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Migration from SPS2003 to MOSS 2007 RRS feed

  • Question

  • Hi All

    I am sorry if this question may have been answered earlier but I did some research and was not able to find any thing relevant on it here. I am doing a migration project from SharePoint 2003 to 2007. The client has 6-7 site collection and is running a 3 server farm (WFE, Index and Content DB). The content is mostly SPS 2003 OOB, I have not seen any custom code other than a few custom site definitions.

    My question here is which migration approach would be the best in this scenario; In-place, gradual or DB migration (I cant use any 3rd part tools). I have read most sites and blogs and they refere gradual migration. The client has its own UI and the content is mostly pages. 

    I am wondering as to what steps should I sequentially follow for migration be it any migration. Should I need to create a new farm for MOSS 2007 and add 3 farms? What would happen to the UI as ai believe SPS 2003 did not had master pages support. How would I be able to make sure the UI is exactly the same. The custom site definitions for SPS2003, how should I migrate that? Is there going to be any additional step for custom site def migration?

    Please elaborate and share your thoughts and experiences.

    Thanks in advance. 
    Monday, September 14, 2009 7:22 PM

Answers

  • You basically have 3 options for migration:

    1. Install SharePoint 2007 over the top of SharePoint 2003 (in-place)
    2. Install SharePoint 2007 along side SharePoint 2003 and migrate site by site over to 2007 (gradual)
    3. Install SharePoint 2007 on new hardware and migrate the content databases over (database migration)

    "In-place" is probably easiest, but you either have to stay on the existing hardware, or migrate the 2003 environment to new hardware BEFORE you do the upgrade. Same story for "gradual" really. Generally, if someone wants to move to new hardware, I usually recommend the "database migration" approach. The downside of "database migration" is that it will likely change the URLs of your sites automatically. I wrote a tool you can use to map the old URLs to the new URLs, but it will add some work. You can get the tool here: http://rdacollaboration.codeplex.com/Release/ProjectReleases.aspx?ReleaseId=28073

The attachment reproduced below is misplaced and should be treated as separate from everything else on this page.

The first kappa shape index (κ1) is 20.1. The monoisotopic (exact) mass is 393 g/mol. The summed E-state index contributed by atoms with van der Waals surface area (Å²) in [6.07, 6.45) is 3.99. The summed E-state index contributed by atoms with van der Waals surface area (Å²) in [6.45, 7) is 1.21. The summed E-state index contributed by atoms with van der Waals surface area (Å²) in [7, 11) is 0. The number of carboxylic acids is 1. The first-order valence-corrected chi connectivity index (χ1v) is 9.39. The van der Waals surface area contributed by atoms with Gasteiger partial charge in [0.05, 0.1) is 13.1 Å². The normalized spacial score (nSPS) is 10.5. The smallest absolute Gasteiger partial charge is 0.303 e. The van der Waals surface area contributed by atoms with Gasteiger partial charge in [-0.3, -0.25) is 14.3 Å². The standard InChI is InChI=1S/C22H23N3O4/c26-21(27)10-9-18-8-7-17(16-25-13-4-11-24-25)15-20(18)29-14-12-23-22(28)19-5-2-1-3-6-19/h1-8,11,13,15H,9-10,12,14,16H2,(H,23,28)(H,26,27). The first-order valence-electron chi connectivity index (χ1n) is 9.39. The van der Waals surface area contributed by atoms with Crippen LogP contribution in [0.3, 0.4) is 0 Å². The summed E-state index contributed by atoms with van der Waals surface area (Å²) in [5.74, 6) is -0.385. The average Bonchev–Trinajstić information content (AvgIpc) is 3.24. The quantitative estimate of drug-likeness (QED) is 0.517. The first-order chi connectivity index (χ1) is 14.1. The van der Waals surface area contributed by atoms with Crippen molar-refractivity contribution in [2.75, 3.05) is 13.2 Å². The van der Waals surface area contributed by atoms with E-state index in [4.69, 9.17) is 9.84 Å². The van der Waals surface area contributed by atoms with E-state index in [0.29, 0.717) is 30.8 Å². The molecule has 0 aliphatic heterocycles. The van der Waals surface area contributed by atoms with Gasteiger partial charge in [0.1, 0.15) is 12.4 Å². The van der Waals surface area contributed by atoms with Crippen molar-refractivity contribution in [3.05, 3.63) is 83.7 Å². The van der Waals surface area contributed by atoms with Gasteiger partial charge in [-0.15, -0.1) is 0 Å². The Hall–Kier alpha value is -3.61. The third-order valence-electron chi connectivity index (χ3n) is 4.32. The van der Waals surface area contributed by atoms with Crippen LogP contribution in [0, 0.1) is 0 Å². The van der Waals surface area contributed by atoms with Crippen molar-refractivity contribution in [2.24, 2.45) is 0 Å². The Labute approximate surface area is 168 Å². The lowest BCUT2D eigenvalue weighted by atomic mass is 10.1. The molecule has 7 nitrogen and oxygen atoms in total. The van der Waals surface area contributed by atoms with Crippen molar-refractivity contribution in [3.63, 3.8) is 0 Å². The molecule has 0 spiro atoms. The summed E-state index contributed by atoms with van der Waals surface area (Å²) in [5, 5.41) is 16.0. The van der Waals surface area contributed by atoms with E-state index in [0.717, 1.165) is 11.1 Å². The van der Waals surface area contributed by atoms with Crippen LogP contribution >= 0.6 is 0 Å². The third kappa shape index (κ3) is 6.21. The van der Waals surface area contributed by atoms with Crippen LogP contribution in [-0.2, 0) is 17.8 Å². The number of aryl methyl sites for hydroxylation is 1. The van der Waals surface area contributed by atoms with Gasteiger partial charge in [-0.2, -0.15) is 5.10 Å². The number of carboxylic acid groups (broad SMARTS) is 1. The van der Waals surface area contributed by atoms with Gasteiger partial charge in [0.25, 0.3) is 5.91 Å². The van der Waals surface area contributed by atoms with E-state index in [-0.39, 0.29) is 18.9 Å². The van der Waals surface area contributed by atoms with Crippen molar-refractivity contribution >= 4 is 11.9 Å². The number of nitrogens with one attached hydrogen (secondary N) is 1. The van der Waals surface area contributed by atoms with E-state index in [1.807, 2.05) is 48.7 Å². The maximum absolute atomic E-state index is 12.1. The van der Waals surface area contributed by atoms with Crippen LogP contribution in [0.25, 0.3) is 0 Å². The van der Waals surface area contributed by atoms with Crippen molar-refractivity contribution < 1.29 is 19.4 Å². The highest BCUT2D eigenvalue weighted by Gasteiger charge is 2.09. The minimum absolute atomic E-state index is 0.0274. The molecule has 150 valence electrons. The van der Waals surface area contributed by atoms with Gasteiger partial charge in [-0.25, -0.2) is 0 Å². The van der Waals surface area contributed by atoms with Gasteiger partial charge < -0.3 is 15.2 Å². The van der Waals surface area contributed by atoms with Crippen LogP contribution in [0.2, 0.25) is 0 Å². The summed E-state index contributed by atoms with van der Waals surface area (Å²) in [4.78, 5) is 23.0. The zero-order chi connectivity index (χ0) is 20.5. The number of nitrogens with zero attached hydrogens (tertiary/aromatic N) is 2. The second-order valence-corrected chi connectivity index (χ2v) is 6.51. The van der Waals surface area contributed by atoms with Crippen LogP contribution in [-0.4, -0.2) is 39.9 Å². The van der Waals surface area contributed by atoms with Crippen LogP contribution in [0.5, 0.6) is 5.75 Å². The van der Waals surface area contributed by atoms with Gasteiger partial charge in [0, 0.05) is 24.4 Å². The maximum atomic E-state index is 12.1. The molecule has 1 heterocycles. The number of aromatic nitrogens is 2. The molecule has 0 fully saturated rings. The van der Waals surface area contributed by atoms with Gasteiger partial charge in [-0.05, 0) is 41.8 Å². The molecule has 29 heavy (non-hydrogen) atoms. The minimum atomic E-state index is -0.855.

If your OK sticking with the same hardware, it sounds like you might want to go ahead with the "in-place" upgrade. With only 6-7 site collections, "gradual" will probably be more headache than its worth. However, before you do anything though, run a "pre-scan" against the 2003 enviroment. The logs will tell you if you have any incompatible web parts, customized pages, etc... Here's info on that: http://technet.microsoft.com/en-us/library/cc262231.aspx. Finding issues in the pre-scan is the only reason I usually see to go with "gradual". That would allow you to migrate all the plain sites, while you correct or code for the special case sites and migrate them when you're ready.

    In-place instructions are here: http://technet.microsoft.com/en-us/library/cc288753.aspx. Backup your existing databases before you do anything. The UI peices should upgrade seamlessly if you stuck with out of the box UI in 2003. If the UI was customized heavily in 2003, you might have to reapply those changes once over to 2007. I highly recommend doing a test run of the upgrade on another environment (if possible) to help expose any unforseen issues. Be prepared for some post-deployment-cleanup as well. I've never had a migration that didn't have at least one weird issue afterwards (content locked out, meta-data not mapping up to documents, etc...), but it's usually fairly minor.

    You can always contact an MS Partner if you feel like you're getting in over your head.
    Good luck!


    Jason Barron
    Blog: http://rdacollab.blogspot.com/
    CodePlex: http://rdacollaboration.codeplex.com/Release/ProjectReleases.aspx?ReleaseId=28073
    • Marked as answer by MossNovice Thursday, September 17, 2009 8:20 PM
    Tuesday, September 15, 2009 5:20 AM

All replies

  • You basically have 3 options for migration:

    1. Install SharePoint 2007 over the top of SharePoint 2003 (in-place)